The Thinking Body
by Mabel Todd
2017 Reprint of 1937 Edition. Full facsimile of the original edition, complete with all Illustrations from the 1937 edition.
A classic study by Mabel Todd of physiology and the effect of psychological processes on movement that has a mind/body approach, which makes it a favourite of dancers.
Publisher : Martino Fine Books (8 Sept. 2017)
Language : English
Paperback : 342 pages
ISBN-10 : 1684221463
ISBN-13 : 978-1684221462
Dimensions : 15.6 x 1.93 x 23.39 cm
I love this book, for its no-nonsense, practical explanations of how the human body works. I can't believe she was writing this a hundred years ago, as it reflects the best thoughts in serious yoga teaching today.
It's great for educating non-yoga practitioners to the the scientific / engineering basis to yoga and also for re-inforcing the basic principles of yoga to students who might be tempted to just 'achieve' a shape, without any consideration of the processes happening within their body.
A timeless classic: as relevant today, maybe more so, than it ever was. Worth a read for students of anatomy and movement therapy, as a contrast to the reductionism of so much modern writing.
I really love this product as it was in perfect condition and everything was how I wanted it to be. The book itself is great and has really helped to expand my knowledge in this area. I have been reading this book for about a week now and I am thoroughly enjoying it. This book as met my expectations and very happy with overall product.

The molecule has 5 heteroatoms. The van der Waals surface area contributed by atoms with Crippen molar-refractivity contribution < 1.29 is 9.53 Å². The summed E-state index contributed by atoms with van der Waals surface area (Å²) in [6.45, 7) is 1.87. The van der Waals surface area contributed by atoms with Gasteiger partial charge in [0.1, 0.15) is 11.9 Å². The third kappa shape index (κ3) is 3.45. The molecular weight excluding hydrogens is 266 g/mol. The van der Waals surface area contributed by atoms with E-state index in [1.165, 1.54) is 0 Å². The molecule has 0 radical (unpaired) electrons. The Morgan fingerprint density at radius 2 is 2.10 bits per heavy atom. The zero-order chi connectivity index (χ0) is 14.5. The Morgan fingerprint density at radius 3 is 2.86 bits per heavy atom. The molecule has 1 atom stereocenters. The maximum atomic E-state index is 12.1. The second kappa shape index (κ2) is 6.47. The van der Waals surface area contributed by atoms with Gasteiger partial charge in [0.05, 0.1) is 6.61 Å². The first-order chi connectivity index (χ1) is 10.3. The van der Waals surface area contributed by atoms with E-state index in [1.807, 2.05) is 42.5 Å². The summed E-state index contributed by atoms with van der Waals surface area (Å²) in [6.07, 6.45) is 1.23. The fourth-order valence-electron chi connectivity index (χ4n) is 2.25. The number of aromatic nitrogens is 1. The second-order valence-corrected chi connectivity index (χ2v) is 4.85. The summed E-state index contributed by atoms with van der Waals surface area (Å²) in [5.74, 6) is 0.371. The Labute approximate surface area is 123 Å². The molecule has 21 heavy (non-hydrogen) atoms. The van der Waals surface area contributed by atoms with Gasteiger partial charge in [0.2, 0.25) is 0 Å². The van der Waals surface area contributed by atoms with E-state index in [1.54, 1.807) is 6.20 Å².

About the author Mabel Todd
Mabel Todd (1880 – 1956) is known as the founder of what came to be known as 'Ideokinesis', a form of somatic education that became popular in the 1930s amongst dancers and health professionals. Todd's ideas involved using anatomically based, creative visual imagery and consciously relaxed volition to create refine neuromuscular coordination. Lulu Sweigard, who coined the term Ideokinesis, and Barbara Clark furthered Todd's work.
Todd's work was published in her book 'The Thinking Body' (1937), which is now considered by modern dance schools to be a classic study of physiology and the psychology of movement. Her work influenced many somatic awareness professionals of her day, and is often cited along with The Feldenkrais method for its focus on the subtle influence of unconscious intention and attention.
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